Stem Cell Therapy for Rheumatoid Arthritis
Rheumatoid arthritis(RA) is a chronic, systemic inflammatory disorder that may affect many tissues and organs, but principally attacks synovial joints. The process produces an inflammatory response of the synovium (synovitis) secondary to hyperplasia of synovial cells, excess synovial fluid, and the development of pannus in the synovium. The pathology of the disease process often leads to the destruction of articular cartilage and ankylosis of the joints. Rheumatoid arthritis can also produce diffuse inflammation in the lungs, pericardium, pleura, and sclera, and also nodular lesions, most common in subcutaneous tissue under the skin. Although the cause of rheumatoid arthritis is unknown, autoimmunity plays a pivotal role in both its chronicity and progression, and RA is considered as a systemic autoimmune disease.About 1% of the world’s population is afflicted by rheumatoid arthritis, women three times more often than men. Onset is most frequent between the ages of 40 and 50, but people of any age can be affected. It can be a disabling and painful condition, which can lead to substantial loss of functioning and mobility if not adequately treated. It is a clinical diagnosis made on the basis of symptoms, physical exam, radiographs (X-rays) and labs; although the American College of Rheumatology (ACR) and the European League Against Rheumatism (EULAR) publish diagnostic guidelines. Diagnosis and long-term management are typically performed by rheumatologist, an expert in auto-immune diseases.Various treatments are available. Non-pharmacological treatment includes physical therapy, orthoses, occupational therapy and nutritional therapy but do not stop progression of joint destruction. analgesia (painkillers) and anti-inflammatory drugs, including steroids, are used to suppress the symptoms, while disease-modifying ant rheumatic drugs (DMARDs) are required to inhibit or halt the underlying immune process and prevent long-term damage. In recent times, the newer group of biologics has increased treatment options.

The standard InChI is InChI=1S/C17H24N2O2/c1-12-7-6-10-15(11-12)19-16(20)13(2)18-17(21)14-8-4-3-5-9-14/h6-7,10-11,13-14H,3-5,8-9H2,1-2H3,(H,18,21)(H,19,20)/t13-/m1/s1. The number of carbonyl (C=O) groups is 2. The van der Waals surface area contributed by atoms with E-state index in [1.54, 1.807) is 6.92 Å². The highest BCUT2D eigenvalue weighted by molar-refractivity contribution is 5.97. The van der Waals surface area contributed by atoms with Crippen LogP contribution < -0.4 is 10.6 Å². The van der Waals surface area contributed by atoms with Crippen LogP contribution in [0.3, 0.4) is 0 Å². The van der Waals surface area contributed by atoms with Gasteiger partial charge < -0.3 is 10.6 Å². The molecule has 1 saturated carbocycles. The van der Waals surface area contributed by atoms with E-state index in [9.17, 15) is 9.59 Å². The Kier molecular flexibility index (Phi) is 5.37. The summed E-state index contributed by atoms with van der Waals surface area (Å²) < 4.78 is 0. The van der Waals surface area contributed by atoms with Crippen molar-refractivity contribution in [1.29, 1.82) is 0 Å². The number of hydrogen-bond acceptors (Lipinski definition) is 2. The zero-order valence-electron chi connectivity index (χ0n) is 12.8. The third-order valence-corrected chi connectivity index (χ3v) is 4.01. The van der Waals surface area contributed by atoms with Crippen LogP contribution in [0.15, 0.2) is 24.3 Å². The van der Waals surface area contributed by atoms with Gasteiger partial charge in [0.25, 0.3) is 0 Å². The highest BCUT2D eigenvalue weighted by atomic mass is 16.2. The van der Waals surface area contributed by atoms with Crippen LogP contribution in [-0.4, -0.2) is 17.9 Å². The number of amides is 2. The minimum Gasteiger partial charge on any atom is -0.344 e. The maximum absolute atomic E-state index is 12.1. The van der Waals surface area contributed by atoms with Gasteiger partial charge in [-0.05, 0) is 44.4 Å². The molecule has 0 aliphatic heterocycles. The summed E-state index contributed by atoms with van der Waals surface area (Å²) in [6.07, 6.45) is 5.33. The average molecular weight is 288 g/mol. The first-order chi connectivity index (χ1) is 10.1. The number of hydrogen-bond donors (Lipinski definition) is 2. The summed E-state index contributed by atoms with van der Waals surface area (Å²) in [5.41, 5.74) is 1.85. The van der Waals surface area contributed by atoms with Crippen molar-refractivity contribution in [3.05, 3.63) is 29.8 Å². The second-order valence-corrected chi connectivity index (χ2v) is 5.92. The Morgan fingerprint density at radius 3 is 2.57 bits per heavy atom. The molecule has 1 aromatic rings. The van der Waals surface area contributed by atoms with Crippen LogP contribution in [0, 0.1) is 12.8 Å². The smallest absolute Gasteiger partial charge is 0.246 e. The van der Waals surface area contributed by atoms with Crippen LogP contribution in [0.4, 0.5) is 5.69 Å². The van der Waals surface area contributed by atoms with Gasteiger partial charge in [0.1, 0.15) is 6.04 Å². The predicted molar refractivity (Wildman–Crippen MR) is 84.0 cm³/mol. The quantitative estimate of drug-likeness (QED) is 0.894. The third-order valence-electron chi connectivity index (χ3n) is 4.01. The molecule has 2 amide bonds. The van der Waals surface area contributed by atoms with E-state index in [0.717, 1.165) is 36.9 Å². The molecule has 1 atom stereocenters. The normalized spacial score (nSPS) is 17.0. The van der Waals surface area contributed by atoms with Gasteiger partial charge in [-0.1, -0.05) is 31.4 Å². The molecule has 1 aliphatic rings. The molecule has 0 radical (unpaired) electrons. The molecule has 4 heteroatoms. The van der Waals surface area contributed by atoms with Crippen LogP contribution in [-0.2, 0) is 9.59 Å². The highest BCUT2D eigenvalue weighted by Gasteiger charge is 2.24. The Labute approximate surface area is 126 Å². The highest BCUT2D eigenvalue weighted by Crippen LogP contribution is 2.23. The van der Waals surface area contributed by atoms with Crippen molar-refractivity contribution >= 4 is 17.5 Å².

Rheumatoid arthritis is a form of autoimmunity, the causes of which are still incompletely known. It is a systemic (whole body) disorder principally affecting synovial tissues.
Recent new work to harness the patients stem cells, while combined with low dose chemotherapy has also proved significant in a number of trials. The modification of the autoimmune dysfunctions with stabilization and some reversals of the disease are shown in a number of studies below. It should be noted that in a number of the autoimmune diseases long term response has been observed.
Autologous Stem-Cell Transplant: Phases of the Procedure:
After a review of your medical records and discussions with medical staff, a protocol is designed especially for you. Specifics of your condition are addressed along with any special needs. It may be similar to the one illustrated below:
At the clinic you will be examined by our physicians. Information including any risks and expectations concerning your treatment, plus answers to any questions you may have will be addressed. A blood draw, to determine cell counts and other chemistries will be collected and cell expansion medication may be administered. Then you will return to your hotel for a restful day or a good nights sleep.
At the clinic our physician/s will review the laboratory results, determine if the cell count is within range, and discuss the response to the stimulation. They may or may not provide additional cell expansion medications and may add adjunctive treatments. The levels of your response will determine if you would return to the hotel, with little restriction on your activities, or possibly go forward with harvesting and processing your cells.
If the cell count and viability is appropriate for harvest either a bone marrow or adipose collection will be utilized. We typically use local anesthetics for adults and general anesthesia for youngsters. The entire procedure normally takes less than 30 minutes. Although some pain is felt when the needle is inserted, most patients do not find the bone marrow or adipose collection procedure particularly painful.
We recently placed a number of videos on our website interviewing our patient’s who discuss the procedure and their lack of discomfort.